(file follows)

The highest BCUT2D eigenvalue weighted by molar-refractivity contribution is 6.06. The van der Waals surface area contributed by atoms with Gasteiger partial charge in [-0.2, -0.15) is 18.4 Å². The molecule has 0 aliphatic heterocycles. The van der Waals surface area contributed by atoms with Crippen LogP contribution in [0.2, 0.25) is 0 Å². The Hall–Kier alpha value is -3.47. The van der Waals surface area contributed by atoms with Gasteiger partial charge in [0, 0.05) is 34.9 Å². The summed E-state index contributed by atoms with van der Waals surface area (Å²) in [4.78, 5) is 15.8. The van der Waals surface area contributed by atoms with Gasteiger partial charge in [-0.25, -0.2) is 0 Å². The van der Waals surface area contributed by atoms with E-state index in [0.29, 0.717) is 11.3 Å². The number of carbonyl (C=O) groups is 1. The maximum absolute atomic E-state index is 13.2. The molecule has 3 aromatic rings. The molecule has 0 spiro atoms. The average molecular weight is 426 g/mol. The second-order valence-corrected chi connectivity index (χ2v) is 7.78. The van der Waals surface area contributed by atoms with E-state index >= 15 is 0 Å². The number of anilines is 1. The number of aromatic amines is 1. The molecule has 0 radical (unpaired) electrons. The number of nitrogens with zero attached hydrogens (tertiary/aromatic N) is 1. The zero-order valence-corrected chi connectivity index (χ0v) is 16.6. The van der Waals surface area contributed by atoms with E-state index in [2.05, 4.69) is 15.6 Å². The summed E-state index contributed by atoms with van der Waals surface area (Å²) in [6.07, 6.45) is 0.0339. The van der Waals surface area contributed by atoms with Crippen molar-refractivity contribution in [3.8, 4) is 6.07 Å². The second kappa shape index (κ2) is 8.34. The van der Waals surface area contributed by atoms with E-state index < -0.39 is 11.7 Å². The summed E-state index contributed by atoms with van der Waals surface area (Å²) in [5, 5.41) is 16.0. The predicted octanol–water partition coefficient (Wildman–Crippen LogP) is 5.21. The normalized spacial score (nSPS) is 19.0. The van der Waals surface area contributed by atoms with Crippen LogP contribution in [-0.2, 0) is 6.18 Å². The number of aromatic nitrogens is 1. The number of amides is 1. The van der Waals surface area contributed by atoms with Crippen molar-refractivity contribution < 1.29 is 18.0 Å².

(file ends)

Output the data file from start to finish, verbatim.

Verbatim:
The highest BCUT2D eigenvalue weighted by molar-refractivity contribution is 6.06. The van der Waals surface area contributed by atoms with Gasteiger partial charge in [-0.2, -0.15) is 18.4 Å². The molecule has 0 aliphatic heterocycles. The van der Waals surface area contributed by atoms with Crippen LogP contribution in [0.2, 0.25) is 0 Å². The Hall–Kier alpha value is -3.47. The van der Waals surface area contributed by atoms with Gasteiger partial charge in [0, 0.05) is 34.9 Å². The summed E-state index contributed by atoms with van der Waals surface area (Å²) in [4.78, 5) is 15.8. The van der Waals surface area contributed by atoms with Gasteiger partial charge in [-0.25, -0.2) is 0 Å². The van der Waals surface area contributed by atoms with E-state index in [0.29, 0.717) is 11.3 Å². The number of carbonyl (C=O) groups is 1. The maximum absolute atomic E-state index is 13.2. The molecule has 3 aromatic rings. The molecule has 0 spiro atoms. The average molecular weight is 426 g/mol. The second-order valence-corrected chi connectivity index (χ2v) is 7.78. The van der Waals surface area contributed by atoms with E-state index >= 15 is 0 Å². The number of anilines is 1. The number of aromatic amines is 1. The molecule has 0 radical (unpaired) electrons. The number of nitrogens with zero attached hydrogens (tertiary/aromatic N) is 1. The zero-order valence-corrected chi connectivity index (χ0v) is 16.6. The van der Waals surface area contributed by atoms with E-state index in [2.05, 4.69) is 15.6 Å². The summed E-state index contributed by atoms with van der Waals surface area (Å²) in [6.07, 6.45) is 0.0339. The van der Waals surface area contributed by atoms with Crippen molar-refractivity contribution in [3.8, 4) is 6.07 Å². The second kappa shape index (κ2) is 8.34. The van der Waals surface area contributed by atoms with E-state index < -0.39 is 11.7 Å². The summed E-state index contributed by atoms with van der Waals surface area (Å²) in [5, 5.41) is 16.0. The predicted octanol–water partition coefficient (Wildman–Crippen LogP) is 5.21. The normalized spacial score (nSPS) is 19.0. The van der Waals surface area contributed by atoms with Crippen LogP contribution in [-0.2, 0) is 6.18 Å². The number of aromatic nitrogens is 1. The number of amides is 1. The van der Waals surface area contributed by atoms with Crippen molar-refractivity contribution < 1.29 is 18.0 Å².